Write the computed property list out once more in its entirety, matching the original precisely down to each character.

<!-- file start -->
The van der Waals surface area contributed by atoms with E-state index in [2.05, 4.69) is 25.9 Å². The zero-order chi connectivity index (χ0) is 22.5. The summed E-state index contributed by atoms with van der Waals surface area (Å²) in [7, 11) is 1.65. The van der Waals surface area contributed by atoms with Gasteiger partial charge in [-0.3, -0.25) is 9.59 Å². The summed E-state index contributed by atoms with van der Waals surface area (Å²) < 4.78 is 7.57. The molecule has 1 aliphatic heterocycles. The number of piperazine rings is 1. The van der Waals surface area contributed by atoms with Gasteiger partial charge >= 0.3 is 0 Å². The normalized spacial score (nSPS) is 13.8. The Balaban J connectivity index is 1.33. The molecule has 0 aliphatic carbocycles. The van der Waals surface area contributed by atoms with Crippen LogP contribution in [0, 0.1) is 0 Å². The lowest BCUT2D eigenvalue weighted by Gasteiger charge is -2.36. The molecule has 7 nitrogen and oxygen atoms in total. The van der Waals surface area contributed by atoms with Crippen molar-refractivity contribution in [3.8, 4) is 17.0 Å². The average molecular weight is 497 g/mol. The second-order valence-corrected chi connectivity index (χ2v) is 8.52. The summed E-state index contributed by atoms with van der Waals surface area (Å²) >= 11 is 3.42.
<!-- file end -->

The van der Waals surface area contributed by atoms with E-state index in [2.05, 4.69) is 25.9 Å². The zero-order chi connectivity index (χ0) is 22.5. The summed E-state index contributed by atoms with van der Waals surface area (Å²) in [7, 11) is 1.65. The van der Waals surface area contributed by atoms with Gasteiger partial charge in [-0.3, -0.25) is 9.59 Å². The summed E-state index contributed by atoms with van der Waals surface area (Å²) < 4.78 is 7.57. The molecule has 1 aliphatic heterocycles. The number of piperazine rings is 1. The van der Waals surface area contributed by atoms with Gasteiger partial charge >= 0.3 is 0 Å². The normalized spacial score (nSPS) is 13.8. The Balaban J connectivity index is 1.33. The molecule has 0 aliphatic carbocycles. The van der Waals surface area contributed by atoms with Crippen LogP contribution in [0, 0.1) is 0 Å². The lowest BCUT2D eigenvalue weighted by Gasteiger charge is -2.36. The molecule has 7 nitrogen and oxygen atoms in total. The van der Waals surface area contributed by atoms with Crippen molar-refractivity contribution in [3.8, 4) is 17.0 Å². The average molecular weight is 497 g/mol. The second-order valence-corrected chi connectivity index (χ2v) is 8.52. The summed E-state index contributed by atoms with van der Waals surface area (Å²) >= 11 is 3.42.